It is also known that the insulation materials which are currently being used in building structures, including fiberglass and the like, create toxicity problems for the installers of the installation who come in direct physical contact with the insulation material, as well as the residents of the building structure who receive peripheral exposure to the insulation materials themselves. In the insulation field, it has been widely recognized that physical contact with fiberglass is undesirable due to its extremely toxic effect. Out-gassing of other insulation materials make them unsuitable for the building structure residents as the fumes given off by the out-gassing insulation is also toxic. For these reasons, it would be advantageous for various insulation applications which have traditionally remained uninsulated, to include a new type of insulation which would allow the application of insulation without physical contact by the installer, and an insulation package which would act to contain any of the insulation material fibers and/or fumes which may be toxic to the building structure residents.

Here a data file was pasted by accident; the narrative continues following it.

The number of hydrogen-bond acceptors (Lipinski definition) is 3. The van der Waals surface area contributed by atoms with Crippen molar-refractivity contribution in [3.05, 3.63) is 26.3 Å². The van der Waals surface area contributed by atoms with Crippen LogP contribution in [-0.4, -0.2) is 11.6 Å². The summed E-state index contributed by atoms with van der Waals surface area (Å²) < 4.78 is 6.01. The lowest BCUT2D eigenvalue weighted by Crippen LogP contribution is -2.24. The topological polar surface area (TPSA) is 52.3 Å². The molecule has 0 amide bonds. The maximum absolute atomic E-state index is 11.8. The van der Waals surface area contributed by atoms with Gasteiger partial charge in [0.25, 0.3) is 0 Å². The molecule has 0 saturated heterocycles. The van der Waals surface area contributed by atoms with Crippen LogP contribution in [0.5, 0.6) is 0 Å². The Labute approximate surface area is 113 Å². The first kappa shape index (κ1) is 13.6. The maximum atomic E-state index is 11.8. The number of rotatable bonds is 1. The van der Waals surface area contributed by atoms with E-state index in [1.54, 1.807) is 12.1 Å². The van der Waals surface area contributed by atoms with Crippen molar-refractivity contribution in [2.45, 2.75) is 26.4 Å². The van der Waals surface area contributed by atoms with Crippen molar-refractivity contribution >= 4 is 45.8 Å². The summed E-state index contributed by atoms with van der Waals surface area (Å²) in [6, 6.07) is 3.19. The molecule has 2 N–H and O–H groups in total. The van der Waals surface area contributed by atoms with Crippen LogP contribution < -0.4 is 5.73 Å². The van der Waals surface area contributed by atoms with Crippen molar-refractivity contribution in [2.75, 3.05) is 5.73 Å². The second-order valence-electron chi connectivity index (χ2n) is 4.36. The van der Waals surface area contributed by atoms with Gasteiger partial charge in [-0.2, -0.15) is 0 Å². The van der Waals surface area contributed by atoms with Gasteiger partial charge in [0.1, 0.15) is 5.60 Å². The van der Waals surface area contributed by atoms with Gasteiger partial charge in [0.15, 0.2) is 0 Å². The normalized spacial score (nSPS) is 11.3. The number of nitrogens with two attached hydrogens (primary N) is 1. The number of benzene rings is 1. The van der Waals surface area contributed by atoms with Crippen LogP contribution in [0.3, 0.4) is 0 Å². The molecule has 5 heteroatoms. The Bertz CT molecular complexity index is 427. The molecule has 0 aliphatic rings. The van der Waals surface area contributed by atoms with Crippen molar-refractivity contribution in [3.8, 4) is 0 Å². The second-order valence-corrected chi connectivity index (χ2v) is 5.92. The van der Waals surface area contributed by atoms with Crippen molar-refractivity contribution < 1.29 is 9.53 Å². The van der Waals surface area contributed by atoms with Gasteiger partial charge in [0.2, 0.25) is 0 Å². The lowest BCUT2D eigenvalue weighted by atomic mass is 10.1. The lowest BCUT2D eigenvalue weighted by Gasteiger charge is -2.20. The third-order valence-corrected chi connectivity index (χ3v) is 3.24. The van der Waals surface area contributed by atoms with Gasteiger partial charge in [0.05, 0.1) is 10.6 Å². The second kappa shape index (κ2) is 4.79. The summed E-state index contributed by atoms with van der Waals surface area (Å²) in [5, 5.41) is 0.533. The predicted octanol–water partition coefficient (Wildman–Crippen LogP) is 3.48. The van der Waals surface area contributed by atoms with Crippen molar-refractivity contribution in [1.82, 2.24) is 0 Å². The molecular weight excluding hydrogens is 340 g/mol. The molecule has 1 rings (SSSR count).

One particular heat loss area in a home which has been traditionally ignored is the space between the top of the basement wall and the outside wall of the building structure between the floor joists. Considerable heat is lost to the outer elements in this manner because there has traditionally been no insulation, with only the outside wall board to prevent the loss of heat therefrom. In the past, pieces of ceiling or wall insulation have merely been cut to shape, and jammed into the space, leaving the installer in full physical contact with fiberglass, and an open exposure to the fibers to the building structure residents.

It would be advantageous to be able to purchase an insulation package which would fit into that space above the basement wall which would: (1) be an enclosed sealed package, (2) fit into the space at the top of the basement wall between floor joists and the outside wall of the home; (3) be capable of being filled with virtually any type or variety of insulation material, including stable and non-gassing type materials; (4) be environmentally safe for the building structure residents after installation; and (5) be designed so that the installer will not come into direct physical contact with toxic insulation material.